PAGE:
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Digging deep for graphic narratives

At Ars Technica, Kiona N. Smith writes about sequential art discovered by archaeologists on the walls of a Roman tomb unearthed in northern Jordan in 2016, east of the Jordan River.

Experts say that a series of panels on the wall depict the founding of the city of Capitolias, which “was part of the Roman Empire but in a region still more heavily influenced by Greek culture.” From Smith:

The version of events painted on three walls of the 52-square-meter funerary chambers probably takes some poetic license with Capitolias’ history. It seems unlikely that the city’s founders literally attended a banquet of the Roman gods, serving refreshments while asking their advice on a good spot to build a city. In the first panel, on a wall to the left of the tomb’s entrance, larger-than-life Roman gods recline on couches while humans offer them food and drink. More likely, the city’s founders would have made offerings at a temple before construction began.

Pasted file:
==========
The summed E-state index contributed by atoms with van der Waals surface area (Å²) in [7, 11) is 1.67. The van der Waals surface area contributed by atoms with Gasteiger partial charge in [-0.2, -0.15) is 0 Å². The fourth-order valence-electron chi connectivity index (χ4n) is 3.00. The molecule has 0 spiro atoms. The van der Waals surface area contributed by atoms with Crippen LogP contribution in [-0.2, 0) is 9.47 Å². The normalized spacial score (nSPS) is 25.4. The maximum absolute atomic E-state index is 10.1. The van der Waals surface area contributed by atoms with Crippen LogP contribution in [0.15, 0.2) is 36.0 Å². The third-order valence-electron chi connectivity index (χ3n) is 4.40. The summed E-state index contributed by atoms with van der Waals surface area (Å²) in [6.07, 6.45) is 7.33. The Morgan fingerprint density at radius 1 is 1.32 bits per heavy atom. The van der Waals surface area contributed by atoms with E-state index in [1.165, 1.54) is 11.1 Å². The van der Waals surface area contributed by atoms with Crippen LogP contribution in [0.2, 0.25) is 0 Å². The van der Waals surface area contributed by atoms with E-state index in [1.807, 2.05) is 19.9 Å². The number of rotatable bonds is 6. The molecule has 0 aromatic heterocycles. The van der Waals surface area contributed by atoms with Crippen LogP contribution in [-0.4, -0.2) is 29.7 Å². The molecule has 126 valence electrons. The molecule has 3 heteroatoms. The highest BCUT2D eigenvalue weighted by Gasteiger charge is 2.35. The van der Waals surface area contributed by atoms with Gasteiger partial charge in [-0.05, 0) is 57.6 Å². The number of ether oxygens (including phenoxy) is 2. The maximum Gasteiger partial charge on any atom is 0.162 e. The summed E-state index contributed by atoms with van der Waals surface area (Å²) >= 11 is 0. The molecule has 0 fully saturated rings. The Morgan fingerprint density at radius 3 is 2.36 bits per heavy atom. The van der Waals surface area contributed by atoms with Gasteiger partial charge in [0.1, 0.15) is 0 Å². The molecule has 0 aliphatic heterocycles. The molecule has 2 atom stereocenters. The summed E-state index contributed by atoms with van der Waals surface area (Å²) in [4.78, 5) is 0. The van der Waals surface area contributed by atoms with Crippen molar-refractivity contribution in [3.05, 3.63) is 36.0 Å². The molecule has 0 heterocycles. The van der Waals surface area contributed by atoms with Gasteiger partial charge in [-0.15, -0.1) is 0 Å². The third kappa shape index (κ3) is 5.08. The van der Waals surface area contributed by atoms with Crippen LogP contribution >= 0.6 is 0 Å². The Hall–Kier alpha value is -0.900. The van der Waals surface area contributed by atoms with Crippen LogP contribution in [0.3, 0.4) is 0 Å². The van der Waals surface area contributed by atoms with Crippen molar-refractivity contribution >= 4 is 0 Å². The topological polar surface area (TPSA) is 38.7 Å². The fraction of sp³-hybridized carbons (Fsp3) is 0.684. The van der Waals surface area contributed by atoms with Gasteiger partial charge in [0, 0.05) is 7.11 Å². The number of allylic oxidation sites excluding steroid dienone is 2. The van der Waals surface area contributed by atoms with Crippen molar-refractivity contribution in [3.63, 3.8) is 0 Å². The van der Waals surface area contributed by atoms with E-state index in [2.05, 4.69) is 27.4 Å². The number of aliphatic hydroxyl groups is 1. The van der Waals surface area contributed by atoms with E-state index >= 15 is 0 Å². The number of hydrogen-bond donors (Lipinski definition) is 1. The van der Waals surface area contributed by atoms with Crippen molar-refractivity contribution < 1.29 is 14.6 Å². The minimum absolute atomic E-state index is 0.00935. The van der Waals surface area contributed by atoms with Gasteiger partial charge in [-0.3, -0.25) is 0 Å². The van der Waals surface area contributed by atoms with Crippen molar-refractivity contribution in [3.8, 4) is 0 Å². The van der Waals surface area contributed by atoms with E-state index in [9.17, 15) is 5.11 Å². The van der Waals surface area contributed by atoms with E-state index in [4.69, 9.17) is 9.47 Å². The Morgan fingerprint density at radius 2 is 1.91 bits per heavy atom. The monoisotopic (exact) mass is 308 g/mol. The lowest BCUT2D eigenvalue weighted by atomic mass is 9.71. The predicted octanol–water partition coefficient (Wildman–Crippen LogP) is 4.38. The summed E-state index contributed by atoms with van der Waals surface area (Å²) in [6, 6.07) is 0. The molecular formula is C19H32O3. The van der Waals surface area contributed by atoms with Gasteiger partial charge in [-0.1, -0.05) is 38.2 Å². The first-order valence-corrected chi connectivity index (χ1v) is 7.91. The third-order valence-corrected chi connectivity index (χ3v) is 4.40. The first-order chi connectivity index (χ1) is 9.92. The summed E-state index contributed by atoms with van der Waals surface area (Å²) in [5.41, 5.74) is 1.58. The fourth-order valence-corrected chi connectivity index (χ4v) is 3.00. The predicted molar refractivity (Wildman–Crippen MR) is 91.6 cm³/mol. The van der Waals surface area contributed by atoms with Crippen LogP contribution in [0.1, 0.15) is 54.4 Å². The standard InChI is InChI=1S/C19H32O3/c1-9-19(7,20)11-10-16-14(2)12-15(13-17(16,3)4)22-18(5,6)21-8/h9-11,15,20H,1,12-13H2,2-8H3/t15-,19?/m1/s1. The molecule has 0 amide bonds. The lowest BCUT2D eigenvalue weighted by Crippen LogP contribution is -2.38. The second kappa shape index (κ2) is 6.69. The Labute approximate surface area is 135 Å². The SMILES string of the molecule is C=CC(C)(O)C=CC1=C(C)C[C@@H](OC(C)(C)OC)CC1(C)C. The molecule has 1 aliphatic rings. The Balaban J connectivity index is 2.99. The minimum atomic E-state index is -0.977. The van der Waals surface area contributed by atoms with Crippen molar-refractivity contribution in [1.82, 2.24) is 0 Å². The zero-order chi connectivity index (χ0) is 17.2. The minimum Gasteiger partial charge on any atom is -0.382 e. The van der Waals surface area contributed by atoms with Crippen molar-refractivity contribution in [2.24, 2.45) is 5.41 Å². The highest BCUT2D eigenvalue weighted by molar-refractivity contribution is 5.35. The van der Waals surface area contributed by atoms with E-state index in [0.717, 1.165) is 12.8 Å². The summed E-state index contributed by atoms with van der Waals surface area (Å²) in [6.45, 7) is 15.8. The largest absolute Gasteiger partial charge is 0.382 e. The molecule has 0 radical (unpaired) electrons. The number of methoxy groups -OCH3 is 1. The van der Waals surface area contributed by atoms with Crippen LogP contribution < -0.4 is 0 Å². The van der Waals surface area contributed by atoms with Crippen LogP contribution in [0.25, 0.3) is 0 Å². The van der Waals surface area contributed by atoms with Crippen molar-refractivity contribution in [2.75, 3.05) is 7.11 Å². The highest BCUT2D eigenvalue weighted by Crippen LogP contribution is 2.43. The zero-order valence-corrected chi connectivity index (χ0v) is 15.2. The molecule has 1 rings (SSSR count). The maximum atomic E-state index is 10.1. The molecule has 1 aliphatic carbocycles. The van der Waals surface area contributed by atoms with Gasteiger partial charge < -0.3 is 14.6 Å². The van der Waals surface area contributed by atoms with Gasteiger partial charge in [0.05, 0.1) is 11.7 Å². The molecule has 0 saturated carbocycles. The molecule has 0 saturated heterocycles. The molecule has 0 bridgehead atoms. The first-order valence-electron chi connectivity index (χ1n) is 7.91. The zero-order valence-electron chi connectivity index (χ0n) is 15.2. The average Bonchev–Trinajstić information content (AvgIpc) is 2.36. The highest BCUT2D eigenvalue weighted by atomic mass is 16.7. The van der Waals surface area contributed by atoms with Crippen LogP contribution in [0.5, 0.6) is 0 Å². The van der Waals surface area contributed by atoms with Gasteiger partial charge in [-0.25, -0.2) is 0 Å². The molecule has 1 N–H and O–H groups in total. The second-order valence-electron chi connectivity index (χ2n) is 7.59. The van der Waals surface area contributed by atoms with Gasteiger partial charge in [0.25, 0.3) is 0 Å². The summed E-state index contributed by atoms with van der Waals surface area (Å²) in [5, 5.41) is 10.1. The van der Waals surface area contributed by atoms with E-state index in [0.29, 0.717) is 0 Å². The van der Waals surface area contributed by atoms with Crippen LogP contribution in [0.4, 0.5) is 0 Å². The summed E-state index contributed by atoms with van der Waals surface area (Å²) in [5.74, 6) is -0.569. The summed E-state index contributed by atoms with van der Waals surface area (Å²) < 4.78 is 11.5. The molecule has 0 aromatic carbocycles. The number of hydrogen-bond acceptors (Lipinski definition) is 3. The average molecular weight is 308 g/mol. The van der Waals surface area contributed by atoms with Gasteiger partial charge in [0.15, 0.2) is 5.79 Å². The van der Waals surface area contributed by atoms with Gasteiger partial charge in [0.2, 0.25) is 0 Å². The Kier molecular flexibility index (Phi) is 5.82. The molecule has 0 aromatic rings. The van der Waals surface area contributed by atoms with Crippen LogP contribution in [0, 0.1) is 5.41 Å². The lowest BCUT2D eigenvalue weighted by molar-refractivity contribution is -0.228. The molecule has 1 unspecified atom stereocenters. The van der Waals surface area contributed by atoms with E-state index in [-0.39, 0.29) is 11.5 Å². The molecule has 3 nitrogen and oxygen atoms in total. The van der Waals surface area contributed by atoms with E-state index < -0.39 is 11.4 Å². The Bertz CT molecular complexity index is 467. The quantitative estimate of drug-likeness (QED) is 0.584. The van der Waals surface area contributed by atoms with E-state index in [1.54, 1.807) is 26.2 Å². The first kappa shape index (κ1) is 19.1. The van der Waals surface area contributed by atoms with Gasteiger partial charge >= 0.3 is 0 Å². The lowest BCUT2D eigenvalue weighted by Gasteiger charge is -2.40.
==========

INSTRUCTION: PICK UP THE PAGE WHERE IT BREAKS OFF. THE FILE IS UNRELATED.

In the next panels, a city begins to emerge from the wilderness. Farmers with oxen gather fruit and tend vineyards in one panel, and Dionysus and other gods help woodcutters chop down trees in another.

Read the whole story at Ars Technica.

Earlier this year, University of Iowa Assistant Professor Sarah E. Bond at Hyperallergic wrote about the origins of comics, “which depend on exactly how you define the medium.” She traces the use of graphic narratives to an era that took place long before Sunday newspapers came to be.

“The etymology of (comics) dates back to the use of comical cartoon strips inserted into American newspapers in the late 19th century,” reports Bond. “However, if comics are broadly construed as a series of artistic panels that form graphic narratives, one could argue for their birth as early as the cave paintings of Paleolithic France.”